Alard, Francis

, of a noble family at Brussels, was born about the beginning of the sixteenth century. His father William Alard de Centier, a zealous convert to popery, obliged him to enter the order of Dominican friars, where he was much admired for his talents as a preacher. While thus employed, a Hamburgh merchant, who was pleased with his preaching, procured him privately the works of Luther, which Alard read with conviction, and the same merchant having assisted him in escaping from his convent, he studied divinity at Jena and Wittemberg. But the death of this faithful friend having deprived him of resources, he ventured to return to Brussels and solicit assistance from his father. Before, however, he could obtain a private interview with him, he was discovered in one of the streets of Brussels by his mother, a violent bigot, who, after some reproaches, denounced him to the Inquisition; and when no persuasions could induce him to return into the bosom of the church which he had left, his mother was so irritated, as to call forth the rigour of the law, and even offered to furnish the wood to burn him. Sentence of death being pronounced, he was conducted to prison, but on the night previous to the appointed execution, he is said to have heard a voice saying, “Francis, arise and depart:” how far this and other particulars of his escape are true, we know not; but it is certain he cleared the prison, and after some hardships and difficulties, arrived in safety at Olden ­burgh, where he became almoner to the prince. Here he remained until hearing that freedom of religion was granted at Antwerp, his affection for his native country induced him to return, which he did twice, notwithstanding the persecutions of the duke of Alba a.nd the dangers to which he was exposed; and when his father came to see him at Antwerp, in hopes of bringing him back to popery, he argued with so much power, as to make a sincere convert of this bigotted parent. At length, when it was not longer safe for him to remain in the Netherlands, Christian IV. king of Denmark, gave him the curacy of Wilster in Hoistein, at which asylum he died July 10, 1578. His works, | which are In Flemish or German, consist of, 1. “The Confession of Antwerp.” 2. “Exhortation of the Ministers of Antwerp.” 3. “Agenda, or Discipline of Antwerp.” 4. “Catechism.” 5. “Treatise on original Sin,” &c. 1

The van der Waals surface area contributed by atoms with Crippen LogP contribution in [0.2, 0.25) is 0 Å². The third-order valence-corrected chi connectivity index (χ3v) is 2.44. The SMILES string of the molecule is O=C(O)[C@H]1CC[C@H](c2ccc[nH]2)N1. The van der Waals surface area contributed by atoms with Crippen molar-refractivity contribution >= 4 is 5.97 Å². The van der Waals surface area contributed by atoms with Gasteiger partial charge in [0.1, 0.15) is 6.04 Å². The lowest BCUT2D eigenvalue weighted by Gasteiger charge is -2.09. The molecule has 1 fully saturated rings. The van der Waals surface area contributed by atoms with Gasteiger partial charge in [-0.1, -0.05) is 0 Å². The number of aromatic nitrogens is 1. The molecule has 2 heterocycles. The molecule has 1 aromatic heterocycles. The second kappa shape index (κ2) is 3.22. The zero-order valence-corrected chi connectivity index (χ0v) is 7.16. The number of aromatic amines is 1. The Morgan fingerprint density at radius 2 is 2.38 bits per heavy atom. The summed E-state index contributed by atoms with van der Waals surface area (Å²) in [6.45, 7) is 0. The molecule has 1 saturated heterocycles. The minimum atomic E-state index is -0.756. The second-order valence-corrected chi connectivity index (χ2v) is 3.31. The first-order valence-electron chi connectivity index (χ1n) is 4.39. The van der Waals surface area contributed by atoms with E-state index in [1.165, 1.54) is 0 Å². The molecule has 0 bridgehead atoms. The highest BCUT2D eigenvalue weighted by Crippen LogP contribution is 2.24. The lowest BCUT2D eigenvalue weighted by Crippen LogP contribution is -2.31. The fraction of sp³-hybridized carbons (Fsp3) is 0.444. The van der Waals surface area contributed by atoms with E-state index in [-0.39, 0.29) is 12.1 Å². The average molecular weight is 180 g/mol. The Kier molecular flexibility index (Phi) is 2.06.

1

Moreri. Biographic Universelle.< Decus Alardorum scriptis clarornm, Hamb. 1721, 2 vols. written by his great-grandson, Nicholas Alard, who died there in 1756.